Again, the emphasis is on the employee consenting to have their wages deducted from. You should get this agreement in writing. 

If you cannot get the employee’s written consent, or the employee has left their employment with your business, you can consider recovering the overpayment through the Employment Relations Authority. 

Key Takeaways

The Wages Protection Act protects the integrity of wages and salaries paid to employees in New Zealand. It largely deals with deductions of those wages, and makes clear that unilateral deductions from wages are not lawful. If an employer wants to deduct from wages, including for a mistaken overpayment, they must get the employee’s consent in doing so. While a deductions clause in an employment agreement does represent the employee consenting to some forms of deductions, you must still consult with the employee when looking to enforce a deductions clause.  If you have any other questions about the Wages Protection Act or deductions from wages, contact LegalVision’s New Zealand employment lawyers on 0800 005 570 or complete the form on this page.


What happens if my employer deducted money from my wages without my consent?

This is illegal in most cases, due to the Wages Protection Act. The employer should pay you the difference once you raise the issue with them. Otherwise, you can contact the Employment Relations Authority who can order an employer to pay that money to you.

What happens if there was a genuine overpayment mistake?

You must agree with the employee in writing that the overpayment can be recovered through deducting the employee’s wages. If the employee does not agree, you should look to recover the amount through the Employment Relations Authority.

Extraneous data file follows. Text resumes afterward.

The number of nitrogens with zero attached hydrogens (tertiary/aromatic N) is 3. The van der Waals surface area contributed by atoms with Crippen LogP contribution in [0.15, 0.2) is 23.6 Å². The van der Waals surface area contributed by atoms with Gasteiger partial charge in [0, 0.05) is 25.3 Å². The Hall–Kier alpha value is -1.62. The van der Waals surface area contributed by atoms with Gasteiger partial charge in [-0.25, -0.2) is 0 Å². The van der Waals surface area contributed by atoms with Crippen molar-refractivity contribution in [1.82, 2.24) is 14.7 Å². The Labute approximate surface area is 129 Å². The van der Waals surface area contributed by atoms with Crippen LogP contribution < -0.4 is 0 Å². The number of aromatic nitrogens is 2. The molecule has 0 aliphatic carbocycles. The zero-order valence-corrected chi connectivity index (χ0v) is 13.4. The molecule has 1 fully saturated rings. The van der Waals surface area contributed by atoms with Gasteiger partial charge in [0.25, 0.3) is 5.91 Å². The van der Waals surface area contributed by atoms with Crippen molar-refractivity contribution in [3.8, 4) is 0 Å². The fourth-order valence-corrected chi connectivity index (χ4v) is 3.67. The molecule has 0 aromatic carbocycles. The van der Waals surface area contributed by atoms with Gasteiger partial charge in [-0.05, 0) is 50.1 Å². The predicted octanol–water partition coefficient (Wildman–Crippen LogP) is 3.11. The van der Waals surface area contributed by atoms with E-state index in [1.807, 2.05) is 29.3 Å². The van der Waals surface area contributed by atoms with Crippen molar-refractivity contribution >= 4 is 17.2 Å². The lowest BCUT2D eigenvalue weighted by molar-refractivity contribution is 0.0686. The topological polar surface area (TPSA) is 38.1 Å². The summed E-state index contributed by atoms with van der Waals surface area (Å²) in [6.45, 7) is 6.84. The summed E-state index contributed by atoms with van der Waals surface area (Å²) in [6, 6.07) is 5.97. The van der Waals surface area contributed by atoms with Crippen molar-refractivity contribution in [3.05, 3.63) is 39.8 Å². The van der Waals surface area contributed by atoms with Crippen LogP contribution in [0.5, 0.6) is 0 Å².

Can an employer deduct wages for poor performance or work taking too long?

No, this is not lawful. You cannot deduct wages for poor performance.

About LegalVision: LegalVision is a commercial law firm that provides businesses with affordable and ongoing legal assistance through our industry-first membership.

By becoming a member, you'll have an experienced legal team ready to answer your questions, draft and review your contracts, and resolve your disputes. All the legal assistance your business needs, for a low monthly fee.

Learn more about our membership

Need Legal Help? Submit an Enquiry

If you would like to get in touch with our team and learn more about how our membership can help your business, fill out the form below.

Our Awards

  • 2019 Top 25 Startups - LinkedIn
  • 2020 Innovation Award 2020 Excellence in Technology & Innovation Finalist – Australasian Law Awards
  • 2020 Employer of Choice Award 2020 Employer of Choice Winner – Australasian Lawyer
  • 2020 Financial Times Award 2021 Fastest Growing Law Firm - Financial Times APAC 500
  • 2021 Law Firm of the Year Award 2021 Law Firm of the Year - Australasian Law Awards
  • 2022 Law Firm of the Year Winner 2022 Law Firm of the Year - Australasian Law Awards